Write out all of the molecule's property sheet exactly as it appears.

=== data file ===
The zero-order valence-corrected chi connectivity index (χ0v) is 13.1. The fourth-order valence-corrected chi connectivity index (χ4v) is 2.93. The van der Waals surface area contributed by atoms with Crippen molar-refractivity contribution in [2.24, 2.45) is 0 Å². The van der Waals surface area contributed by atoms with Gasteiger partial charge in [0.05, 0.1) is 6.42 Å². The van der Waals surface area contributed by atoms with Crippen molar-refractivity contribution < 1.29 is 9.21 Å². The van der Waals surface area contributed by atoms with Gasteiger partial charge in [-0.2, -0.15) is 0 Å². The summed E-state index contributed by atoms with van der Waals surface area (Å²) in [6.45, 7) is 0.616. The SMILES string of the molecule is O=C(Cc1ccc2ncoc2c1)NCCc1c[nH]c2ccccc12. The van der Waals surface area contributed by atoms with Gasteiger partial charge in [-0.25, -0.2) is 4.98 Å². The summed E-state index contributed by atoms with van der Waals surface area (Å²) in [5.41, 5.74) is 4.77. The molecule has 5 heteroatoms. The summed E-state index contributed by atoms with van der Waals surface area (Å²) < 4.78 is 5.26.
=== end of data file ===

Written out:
The zero-order valence-corrected chi connectivity index (χ0v) is 13.1. The fourth-order valence-corrected chi connectivity index (χ4v) is 2.93. The van der Waals surface area contributed by atoms with Crippen molar-refractivity contribution in [2.24, 2.45) is 0 Å². The van der Waals surface area contributed by atoms with Gasteiger partial charge in [0.05, 0.1) is 6.42 Å². The van der Waals surface area contributed by atoms with Crippen molar-refractivity contribution < 1.29 is 9.21 Å². The van der Waals surface area contributed by atoms with Gasteiger partial charge in [-0.2, -0.15) is 0 Å². The summed E-state index contributed by atoms with van der Waals surface area (Å²) in [6.45, 7) is 0.616. The SMILES string of the molecule is O=C(Cc1ccc2ncoc2c1)NCCc1c[nH]c2ccccc12. The van der Waals surface area contributed by atoms with Gasteiger partial charge in [-0.25, -0.2) is 4.98 Å². The summed E-state index contributed by atoms with van der Waals surface area (Å²) in [5.41, 5.74) is 4.77. The molecule has 5 heteroatoms. The summed E-state index contributed by atoms with van der Waals surface area (Å²) < 4.78 is 5.26.